For three years, Comal in Denver has been a place for aspiring entrepreneurs to chase their culinary dreams.
“I like to cook. I enjoy it,” Comal employee Martha Ordonez said in Spanish.
When the restaurant first opened, workers were a group of women from the neighborhood. Most of them were immigrants who had been living in the United States for a while.
Now the food incubator also serves refugees from Syria and Iraq who are fairly new arrivals to the U.S.
The idea is to provide a platform and safe place for people in the community to learn skills that can better their lives and the lives of their families.
“Business skills, language skills, marketing, basically anything you would need to run your own business,” Comal founder Slavica Park said.
However, it’s become more than just a place for training.
“I love my culture, and I know that culture can provide more than just a dish,” Comal employee Silvia Hernandez said.
It’s become a place of cross-cultural exchange. A place where the workers and the customers can experience something different in their own backyard.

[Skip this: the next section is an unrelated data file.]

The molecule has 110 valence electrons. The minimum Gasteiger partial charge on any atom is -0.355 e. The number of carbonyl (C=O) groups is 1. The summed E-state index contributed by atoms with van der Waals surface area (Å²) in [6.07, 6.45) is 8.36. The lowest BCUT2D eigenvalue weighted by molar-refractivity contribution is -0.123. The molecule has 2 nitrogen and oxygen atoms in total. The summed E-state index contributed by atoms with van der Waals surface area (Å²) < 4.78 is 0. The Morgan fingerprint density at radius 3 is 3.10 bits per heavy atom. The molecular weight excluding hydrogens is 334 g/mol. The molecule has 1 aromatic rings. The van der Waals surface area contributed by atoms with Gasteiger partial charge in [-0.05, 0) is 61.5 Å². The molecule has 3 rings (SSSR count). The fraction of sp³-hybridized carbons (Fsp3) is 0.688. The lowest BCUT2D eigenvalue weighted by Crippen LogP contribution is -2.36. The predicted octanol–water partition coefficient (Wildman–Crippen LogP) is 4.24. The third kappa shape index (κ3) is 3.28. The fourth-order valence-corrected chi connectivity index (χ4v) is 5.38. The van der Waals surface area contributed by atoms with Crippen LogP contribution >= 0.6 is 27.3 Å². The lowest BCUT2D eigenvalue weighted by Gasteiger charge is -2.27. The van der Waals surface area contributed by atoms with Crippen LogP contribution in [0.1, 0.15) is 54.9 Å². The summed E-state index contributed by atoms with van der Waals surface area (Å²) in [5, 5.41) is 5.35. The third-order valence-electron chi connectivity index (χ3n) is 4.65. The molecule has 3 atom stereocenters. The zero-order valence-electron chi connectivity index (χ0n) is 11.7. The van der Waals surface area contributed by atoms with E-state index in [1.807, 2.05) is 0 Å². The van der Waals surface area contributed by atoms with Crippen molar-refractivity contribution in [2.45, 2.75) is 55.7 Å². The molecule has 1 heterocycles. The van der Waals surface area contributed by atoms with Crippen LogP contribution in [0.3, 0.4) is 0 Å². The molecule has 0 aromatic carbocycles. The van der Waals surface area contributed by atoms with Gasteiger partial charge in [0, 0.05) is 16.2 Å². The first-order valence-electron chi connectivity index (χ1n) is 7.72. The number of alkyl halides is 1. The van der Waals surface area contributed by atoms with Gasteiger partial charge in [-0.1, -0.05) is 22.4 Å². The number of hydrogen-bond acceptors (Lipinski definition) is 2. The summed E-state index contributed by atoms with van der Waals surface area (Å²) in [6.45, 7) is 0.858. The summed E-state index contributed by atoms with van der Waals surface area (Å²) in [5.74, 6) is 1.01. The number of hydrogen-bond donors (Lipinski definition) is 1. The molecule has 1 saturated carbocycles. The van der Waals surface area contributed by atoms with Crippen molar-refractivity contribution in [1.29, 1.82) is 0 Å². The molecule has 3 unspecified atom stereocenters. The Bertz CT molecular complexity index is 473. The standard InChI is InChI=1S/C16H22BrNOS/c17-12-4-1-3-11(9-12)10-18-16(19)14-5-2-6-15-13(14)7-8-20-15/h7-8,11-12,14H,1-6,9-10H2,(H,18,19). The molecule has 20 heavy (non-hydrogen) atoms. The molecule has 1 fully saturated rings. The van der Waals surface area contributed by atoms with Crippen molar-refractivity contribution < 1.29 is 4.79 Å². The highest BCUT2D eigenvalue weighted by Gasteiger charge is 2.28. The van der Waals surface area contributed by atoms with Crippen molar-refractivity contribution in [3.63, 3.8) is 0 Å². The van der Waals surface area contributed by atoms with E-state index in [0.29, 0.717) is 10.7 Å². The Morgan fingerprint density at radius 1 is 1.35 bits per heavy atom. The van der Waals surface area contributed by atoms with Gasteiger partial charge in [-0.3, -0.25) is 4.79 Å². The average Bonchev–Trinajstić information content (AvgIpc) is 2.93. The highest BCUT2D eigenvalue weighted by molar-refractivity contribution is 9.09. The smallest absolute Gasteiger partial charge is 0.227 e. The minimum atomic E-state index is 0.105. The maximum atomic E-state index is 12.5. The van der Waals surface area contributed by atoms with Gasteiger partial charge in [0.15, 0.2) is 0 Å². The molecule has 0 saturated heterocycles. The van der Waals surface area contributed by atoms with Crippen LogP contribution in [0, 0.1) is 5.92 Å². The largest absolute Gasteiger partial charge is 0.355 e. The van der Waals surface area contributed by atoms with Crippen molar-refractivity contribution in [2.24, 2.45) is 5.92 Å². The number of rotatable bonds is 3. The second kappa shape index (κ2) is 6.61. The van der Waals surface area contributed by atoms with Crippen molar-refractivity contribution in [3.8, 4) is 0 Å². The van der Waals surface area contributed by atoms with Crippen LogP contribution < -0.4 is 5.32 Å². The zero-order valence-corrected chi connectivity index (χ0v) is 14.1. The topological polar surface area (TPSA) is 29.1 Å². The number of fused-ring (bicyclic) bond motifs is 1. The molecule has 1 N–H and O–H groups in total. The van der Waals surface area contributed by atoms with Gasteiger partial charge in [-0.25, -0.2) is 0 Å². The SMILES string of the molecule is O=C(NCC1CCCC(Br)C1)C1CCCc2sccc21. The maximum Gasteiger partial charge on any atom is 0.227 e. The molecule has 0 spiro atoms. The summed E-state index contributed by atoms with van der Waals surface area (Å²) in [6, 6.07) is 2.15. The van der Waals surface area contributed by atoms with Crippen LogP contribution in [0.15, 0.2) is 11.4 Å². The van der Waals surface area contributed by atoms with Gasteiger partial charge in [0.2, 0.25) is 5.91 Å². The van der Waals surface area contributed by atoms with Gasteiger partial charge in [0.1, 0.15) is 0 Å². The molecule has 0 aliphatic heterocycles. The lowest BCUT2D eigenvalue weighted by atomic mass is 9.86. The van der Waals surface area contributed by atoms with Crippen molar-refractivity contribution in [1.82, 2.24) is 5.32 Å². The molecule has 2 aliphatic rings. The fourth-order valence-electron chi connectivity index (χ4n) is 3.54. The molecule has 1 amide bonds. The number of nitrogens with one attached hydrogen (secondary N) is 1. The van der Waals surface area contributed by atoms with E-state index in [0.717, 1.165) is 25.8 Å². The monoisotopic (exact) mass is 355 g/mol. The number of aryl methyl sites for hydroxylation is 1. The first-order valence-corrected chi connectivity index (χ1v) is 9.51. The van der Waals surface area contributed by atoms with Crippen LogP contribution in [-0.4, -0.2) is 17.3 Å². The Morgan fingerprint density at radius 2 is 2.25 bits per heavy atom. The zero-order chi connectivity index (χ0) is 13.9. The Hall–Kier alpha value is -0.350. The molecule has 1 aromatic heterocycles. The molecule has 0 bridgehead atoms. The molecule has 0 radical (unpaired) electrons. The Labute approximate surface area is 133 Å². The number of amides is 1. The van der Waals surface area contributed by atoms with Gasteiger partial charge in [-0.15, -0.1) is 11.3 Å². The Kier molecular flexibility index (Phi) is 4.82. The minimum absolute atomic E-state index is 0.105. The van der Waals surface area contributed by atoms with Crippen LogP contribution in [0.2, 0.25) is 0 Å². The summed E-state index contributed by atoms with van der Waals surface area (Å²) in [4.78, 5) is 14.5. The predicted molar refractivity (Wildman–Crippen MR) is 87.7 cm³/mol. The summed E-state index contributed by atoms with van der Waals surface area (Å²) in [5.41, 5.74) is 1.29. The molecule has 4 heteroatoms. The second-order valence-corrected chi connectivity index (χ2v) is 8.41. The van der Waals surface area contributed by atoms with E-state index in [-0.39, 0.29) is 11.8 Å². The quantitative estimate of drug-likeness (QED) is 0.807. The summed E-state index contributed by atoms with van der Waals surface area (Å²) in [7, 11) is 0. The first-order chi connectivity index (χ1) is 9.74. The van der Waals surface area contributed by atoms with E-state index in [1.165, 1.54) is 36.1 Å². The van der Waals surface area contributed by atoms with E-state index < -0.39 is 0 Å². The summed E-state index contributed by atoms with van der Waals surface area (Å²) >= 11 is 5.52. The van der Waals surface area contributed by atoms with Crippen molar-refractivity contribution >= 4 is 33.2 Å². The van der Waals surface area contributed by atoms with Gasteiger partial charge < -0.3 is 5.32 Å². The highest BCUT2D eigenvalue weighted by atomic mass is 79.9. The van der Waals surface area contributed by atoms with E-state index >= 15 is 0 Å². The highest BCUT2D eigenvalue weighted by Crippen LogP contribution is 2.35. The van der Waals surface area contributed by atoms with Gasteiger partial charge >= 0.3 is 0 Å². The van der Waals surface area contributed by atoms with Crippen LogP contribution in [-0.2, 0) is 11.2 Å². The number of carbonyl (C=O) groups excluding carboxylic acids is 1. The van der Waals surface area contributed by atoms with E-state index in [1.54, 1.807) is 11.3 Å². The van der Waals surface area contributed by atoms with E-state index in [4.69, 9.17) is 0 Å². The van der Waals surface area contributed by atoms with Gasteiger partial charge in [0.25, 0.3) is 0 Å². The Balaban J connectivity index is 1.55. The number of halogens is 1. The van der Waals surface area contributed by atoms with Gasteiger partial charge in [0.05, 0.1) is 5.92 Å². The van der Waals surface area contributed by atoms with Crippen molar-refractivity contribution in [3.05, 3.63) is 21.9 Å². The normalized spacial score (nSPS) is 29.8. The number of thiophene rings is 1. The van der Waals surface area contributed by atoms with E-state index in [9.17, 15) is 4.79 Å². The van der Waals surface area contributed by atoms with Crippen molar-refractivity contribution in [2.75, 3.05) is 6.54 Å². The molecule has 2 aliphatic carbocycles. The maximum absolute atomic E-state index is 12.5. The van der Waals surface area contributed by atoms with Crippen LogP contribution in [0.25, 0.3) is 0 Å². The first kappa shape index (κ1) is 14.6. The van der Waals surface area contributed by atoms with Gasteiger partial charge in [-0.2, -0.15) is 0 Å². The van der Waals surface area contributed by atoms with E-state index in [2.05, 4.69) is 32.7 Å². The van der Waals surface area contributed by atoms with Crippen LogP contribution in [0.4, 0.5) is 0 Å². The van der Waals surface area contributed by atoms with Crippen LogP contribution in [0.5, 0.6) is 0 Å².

“We really encourage them to dig deep, to go back to even their grandma’s recipes, because we really want it to be authentic and specific to their culture,” Park said.
“Sometimes I have to call my mom to ask her ‘oh you know this dish? What did you put in that dish?” Hernandez said.
Silvia Hernandez is from Mexico City. She’s been cooking at Comal since its inception.
“Today I cook chicken with creamy poblano sauce, and I remember my mom cook the poblano sauce, but I add a little bit of spinach so I put a little bit of my own today,” Hernandez said.
After a year of learning about the industry, Hernandez was able to open her own catering business.
It’s an accomplishment she doesn’t think would have been possible if it wasn’t for her time at Comal, and her ability to get paid while she learned.
“That’s good because that’s how we support our families. That’s how I support my family.”
Hernandez said a lot of people who work at Comal are looking for hope. And what helps even more is when immigrants like her are welcomed into society.
“While Denver has been extremely welcoming to the refugee and immigrant population, here and there obviously you’ll run across misconceptions. And I think one of those typically is that we’re here to get something. I think it’s quite contrary. I think we’re here to really work hard, and also, we do bring many talents and gifts,” Park said.
The talents of Hernandez have brought her into a world of culinary success. She says integrating into U.S. culture hasn’t always been easy, but she believes it’s best to keep a positive attitude.
“Changes or bad things sometimes make you learn, and have a new beginning,” Hernandez said.
It doesn’t matter where you come from. Hernandez says anyone can have a new beginning.
“We are welcoming any culture… any kind of cuisine. Can be American, African, Bolivian, Venezuelan, whatever.”